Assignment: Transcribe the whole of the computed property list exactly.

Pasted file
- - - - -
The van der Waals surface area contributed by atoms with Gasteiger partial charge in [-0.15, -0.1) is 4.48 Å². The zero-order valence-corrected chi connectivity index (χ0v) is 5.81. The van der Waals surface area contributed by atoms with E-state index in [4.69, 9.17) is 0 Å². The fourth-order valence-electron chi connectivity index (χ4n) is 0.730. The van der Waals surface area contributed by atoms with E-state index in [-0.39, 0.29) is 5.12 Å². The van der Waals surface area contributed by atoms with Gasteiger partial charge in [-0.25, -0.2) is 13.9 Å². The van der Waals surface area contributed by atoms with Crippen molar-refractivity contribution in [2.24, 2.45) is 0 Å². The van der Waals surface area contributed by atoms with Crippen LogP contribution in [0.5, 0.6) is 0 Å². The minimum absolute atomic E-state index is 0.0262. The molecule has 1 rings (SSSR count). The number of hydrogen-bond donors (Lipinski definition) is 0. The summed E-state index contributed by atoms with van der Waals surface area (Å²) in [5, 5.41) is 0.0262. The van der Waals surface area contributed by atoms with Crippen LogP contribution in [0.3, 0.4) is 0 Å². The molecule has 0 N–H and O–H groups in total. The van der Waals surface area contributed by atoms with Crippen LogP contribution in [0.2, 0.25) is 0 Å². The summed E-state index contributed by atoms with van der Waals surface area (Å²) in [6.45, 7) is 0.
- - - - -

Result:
The van der Waals surface area contributed by atoms with Gasteiger partial charge in [-0.15, -0.1) is 4.48 Å². The zero-order valence-corrected chi connectivity index (χ0v) is 5.81. The van der Waals surface area contributed by atoms with E-state index in [4.69, 9.17) is 0 Å². The fourth-order valence-electron chi connectivity index (χ4n) is 0.730. The van der Waals surface area contributed by atoms with E-state index in [-0.39, 0.29) is 5.12 Å². The van der Waals surface area contributed by atoms with Gasteiger partial charge in [-0.25, -0.2) is 13.9 Å². The van der Waals surface area contributed by atoms with Crippen molar-refractivity contribution in [2.24, 2.45) is 0 Å². The van der Waals surface area contributed by atoms with Crippen LogP contribution in [0.5, 0.6) is 0 Å². The minimum absolute atomic E-state index is 0.0262. The molecule has 1 rings (SSSR count). The number of hydrogen-bond donors (Lipinski definition) is 0. The summed E-state index contributed by atoms with van der Waals surface area (Å²) in [5, 5.41) is 0.0262. The van der Waals surface area contributed by atoms with Crippen LogP contribution in [0.3, 0.4) is 0 Å². The molecule has 0 N–H and O–H groups in total. The van der Waals surface area contributed by atoms with Crippen LogP contribution in [0.2, 0.25) is 0 Å². The summed E-state index contributed by atoms with van der Waals surface area (Å²) in [6.45, 7) is 0.